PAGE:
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Local domain or Dot-com?


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The world is your oyster. Yes, you might already have come to realize that there is a huge Internet market beyond your local country speaking a variety of languages and each making purchases in their own currency. This means you have some interesting decisions to make, including the one we address in this article – is it preferable to house your business on a single.com (international) domain, or is it better to set up a local domain for each country and/or language?

The world is your oyster. Yeah, but people still live, shop, and for the most part work in their own countries speaking their own languages and buying with local currency. What’s a global Internet marketer supposed to do? Should you serve everyone with a single .com domain? Or should you set up a country-specific domain for each language and/or country and/or currency?

There is no simple answer to such a conundrum, but there are choices and there are some important factors on which you can make the best choice for your business. Here are a few of the more important factors.

- Countries you can ship to
- Countries you wish to target
- Languages you can serve them in
- Currencies you can accept
- Can you appear local enough that a country-specific website will appear credible
- Whether you want to manage multiple websites.
- Which countries you are marketing to (read on to see what a difference this can make)

This article addresses strictly the aspects related to country domains, such as .co.uk for the UK or .fr for France. There are other elements of how to approach a global multilingual marketplace, but the domain is enough for one article.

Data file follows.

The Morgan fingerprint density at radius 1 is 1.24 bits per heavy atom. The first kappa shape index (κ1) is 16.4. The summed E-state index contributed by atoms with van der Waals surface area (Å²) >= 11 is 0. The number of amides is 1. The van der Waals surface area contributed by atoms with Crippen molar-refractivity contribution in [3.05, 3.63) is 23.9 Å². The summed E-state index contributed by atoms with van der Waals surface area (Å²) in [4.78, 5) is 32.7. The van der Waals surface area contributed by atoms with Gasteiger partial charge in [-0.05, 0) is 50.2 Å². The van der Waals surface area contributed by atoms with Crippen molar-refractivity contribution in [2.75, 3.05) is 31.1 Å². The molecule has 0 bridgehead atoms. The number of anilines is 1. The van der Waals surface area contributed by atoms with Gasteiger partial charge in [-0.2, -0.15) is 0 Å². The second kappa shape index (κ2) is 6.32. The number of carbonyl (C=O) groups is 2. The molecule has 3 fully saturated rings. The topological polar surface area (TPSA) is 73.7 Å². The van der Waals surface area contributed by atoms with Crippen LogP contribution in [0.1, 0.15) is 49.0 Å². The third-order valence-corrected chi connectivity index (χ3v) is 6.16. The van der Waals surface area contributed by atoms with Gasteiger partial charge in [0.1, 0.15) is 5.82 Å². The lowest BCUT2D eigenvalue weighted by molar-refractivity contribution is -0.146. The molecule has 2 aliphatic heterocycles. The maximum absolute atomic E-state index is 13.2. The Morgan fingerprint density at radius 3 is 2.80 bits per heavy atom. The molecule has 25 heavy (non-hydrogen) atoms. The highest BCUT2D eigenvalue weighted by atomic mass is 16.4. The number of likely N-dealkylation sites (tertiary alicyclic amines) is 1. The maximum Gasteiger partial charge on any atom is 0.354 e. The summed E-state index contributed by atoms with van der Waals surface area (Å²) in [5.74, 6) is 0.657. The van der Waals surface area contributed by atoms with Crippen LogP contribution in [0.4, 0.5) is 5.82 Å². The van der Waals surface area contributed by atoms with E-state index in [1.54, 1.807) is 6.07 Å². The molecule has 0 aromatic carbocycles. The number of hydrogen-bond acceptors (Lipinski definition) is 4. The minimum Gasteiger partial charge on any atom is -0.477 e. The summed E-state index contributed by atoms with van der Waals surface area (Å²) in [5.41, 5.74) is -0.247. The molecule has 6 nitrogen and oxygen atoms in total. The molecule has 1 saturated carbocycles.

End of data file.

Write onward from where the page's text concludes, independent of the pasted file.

Let’s look at three widely different views of what Americans take for granted – the .com domain.

In Europe, .com is not usually the best choice. It is seen as “American”, which is often a code name for “foreign” and “untrustworthy”. Sorry, but many Europeans feel that Americans are all-too concerned with making money and not enough with giving good, honest service.

Latin America offers a totally contrasting viewpoint. In most of Latin America, a .com domain carries a significant advantage. It is seen as “international”, conveying a message a trust and stability. A local company might be here today, gone tomorrow, and sometimes people are shy to trust their money to them over the Internet. A big international outfit is seen as more likely to have a reputation to uphold.

Canadians present a third viewpoint, treating .com much as Americans do – as the default domain for a website. Canadians don’t really distinguish between .ca and dot.com (except when purposefully seeking something not USA-based), because so many local Canadian websites are .com, and they are just as likely to type in .com even when they hear or read .ca. A .ca domain is advantageous primarily when Canadians are looking specifically for something local, but that is most often not the case with international e-commerce.

There are competitive advantages in the search engines from using a country-specific domain, and these should not be ignored. I have often had Canadian client websites rank much higher at Google.ca than at Google.com, just because the domain is Canadian. I have seen this also with .fr and .co-.uk websites. This is important, because Google serves up the local version of Google to anyone it identifies as being located there. So at my desk, Google defaults to Google.ca except when I search through the Google Toolbar. For this reason, I have a website specifically for the domestic market in Canada.

There is another advantage to country-specific domains – you can address people with their own currency. This can be important even when language is not a barrier. I have noticed that Canadians like to see their real costs without having to do calculations. This is even more pronounced among the British, and I must assume it is also among Australians and New Zealanders.

Multiple domains do present logistical challenges (OK,OK, they are “problems” in many cases, not just “challenges”) because it is tough to manage so many websites. It certainly is easier to maintain a single .com website. As I said at the beginning of this post, the answer is not simple. Think carefully about your goals and find the right mix of domains to accomplish what you set out to do.

Resources:
David Leonhardt is a multilingual SEO operating out of Canada in a variety of languages. Visit his SEO Canada .ca website.

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  • Posted On July 26, 2010
  • Published articles 6

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